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The Pros and Cons of Patient Portals: Can Integrated Electronic Health Records Help Empower Patients?

Posted By Peter Y. Fifield, Friday, February 3, 2012
Providers spend a significant amount of time with patients problem solving effective ways to manage chronic health issues. Through the use of Motivational Interviewing for example, providers focus on increasing patient self efficacy; "how do I guide this patient in owning their own health?".

With the rapid grown of Health Information Technology (HIT) I'm optimistic that HIT, specifically the use of patient portals, will provide more tools for not only improving patient satisfaction and reducing costs, but also in addressing another real issue in healthcare: Increasing patient autonomy.


Patient portals become a window of opportunity for managing our own health. Metaphorically speaking it is like maintaining our car with the use of that dusty paperback in the glove compartment: The vehicle maintenance log. We resource the maintenance log to see what work has been done in the past and as importantly, what work needs to be done in the future. To compliment this log, we use the gauges on the instrument panel. We read the tachometer, the gas gauge, and the engine lights to understand what the vehicle needs. These data complete the feedback loop so we now know how to act: Get gas, inflate tires, flush your transmission.  You get the idea.

A patient portal could act in a similar way. Medications, appointment times and blood pressures could all be accessed via the encrypted portal and assist the patient in being a better manager of his or her own body. I can hear it now "there's an app for that"...imagine remote blood sugar sent from the glucose monitor to our medical record via the patient portal. Diet and exercise routines could be managed daily, calorie counts entered at each meal; all of this managed on your own medical portal (and possibly complimentary smart phone applications). Most important, it can all be updated and facilitated in real-time by patients or their HIT devices. There is a market here just waiting to explode.

With such potential, why is it then that so many providers have an issue with the use of patient portals? I heard one physician say: "not on my watch" and a BHC say: "I'm unsure of the benefits here" regarding initiating a patient portal access initiative at a local primary care clinic. In the spirit of investigating this enigma, I have listed a few key components of patient portals below that I think provide the most fodder for the cannon in terms of eliciting arguments from both camps. Just to clarify, in this blog I am referring to patient portal access to the patients own electronic medical record (EMR) not the "never-used" Electronic Health Record (EHR) that are typically little more than a hi-tech headache.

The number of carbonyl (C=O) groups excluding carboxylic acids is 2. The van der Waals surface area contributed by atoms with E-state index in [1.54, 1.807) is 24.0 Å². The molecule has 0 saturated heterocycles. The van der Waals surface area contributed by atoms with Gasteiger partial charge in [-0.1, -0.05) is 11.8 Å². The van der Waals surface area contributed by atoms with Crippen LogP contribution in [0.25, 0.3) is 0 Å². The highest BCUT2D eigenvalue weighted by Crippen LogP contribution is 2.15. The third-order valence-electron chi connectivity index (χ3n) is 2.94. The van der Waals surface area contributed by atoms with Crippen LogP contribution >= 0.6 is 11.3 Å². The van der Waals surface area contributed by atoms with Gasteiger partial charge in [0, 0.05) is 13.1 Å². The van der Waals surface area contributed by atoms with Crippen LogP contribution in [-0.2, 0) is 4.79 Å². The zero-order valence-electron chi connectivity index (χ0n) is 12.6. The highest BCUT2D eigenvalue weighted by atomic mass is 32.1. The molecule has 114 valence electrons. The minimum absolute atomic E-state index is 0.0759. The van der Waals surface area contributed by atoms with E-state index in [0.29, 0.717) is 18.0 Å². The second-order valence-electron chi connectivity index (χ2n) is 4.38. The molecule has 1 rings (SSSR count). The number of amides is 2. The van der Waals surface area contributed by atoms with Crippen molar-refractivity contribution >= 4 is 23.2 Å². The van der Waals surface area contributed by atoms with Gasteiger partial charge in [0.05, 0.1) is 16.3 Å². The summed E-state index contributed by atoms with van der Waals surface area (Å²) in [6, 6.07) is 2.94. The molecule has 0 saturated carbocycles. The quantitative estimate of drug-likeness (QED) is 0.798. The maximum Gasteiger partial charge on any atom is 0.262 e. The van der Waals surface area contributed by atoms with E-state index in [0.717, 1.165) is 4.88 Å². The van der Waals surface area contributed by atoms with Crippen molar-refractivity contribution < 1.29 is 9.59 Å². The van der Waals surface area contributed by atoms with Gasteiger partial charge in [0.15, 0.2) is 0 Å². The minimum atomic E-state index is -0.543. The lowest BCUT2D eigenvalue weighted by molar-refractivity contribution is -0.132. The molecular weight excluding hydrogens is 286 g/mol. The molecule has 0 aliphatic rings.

1. Patient portals can be thought of as a gateway to patient data, health record content, and web services associated with the hosting provider. Patients get secure, encrypted access via use of a patient ID and password; a similar process that allows clients access to other very sensitive information such as online banking. Unlike with online banking, medical information is often sensitive information and keeping unwanted eyes from seeing your portal could prove difficult. As this one article shows, the views on confidentiality are mixed.

2. Providers grant patients access via their username and password and through the patient portal, the patient may be able to perform the following tasks:
  • Check their appointment schedules and requests an appointment
  • View lab results and basic patient information such as BMI, BP, and weight
  • Examine medical and billing statements
  • Request prescription refills
  • Complete new patient intake forms and registration information
  • Complete ongoing assessment forms such as PHQ 9, GAD7, DUKE 17, etc.
  • Correspond with medical personal via encrypted email services
An interesting philosophical question here is that if the medical chart really belongs to the patient, why is it the provider that is granting access? Who is really driving the bus here? This may be a reflective residue of the slowly fading paternalistic role providers have played in the past. It could be argued that until the patriarchal paradigm is shifted to give power to the patient, they simply will not have it.

3. Through reviewing provider satisfaction research, one of the most often heard complaints is that the providers do not have enough time with patients. Period! In addition, providers spend significant time discussing symptoms and providing medical advice that they do not bill for. Simply stated, there are too many things to address aside from the Chief Complaint. Through the use of the portal providers and support staff can communicate back and forth with the patients and send messages such as appointment reminders, electronic statements, and lab results.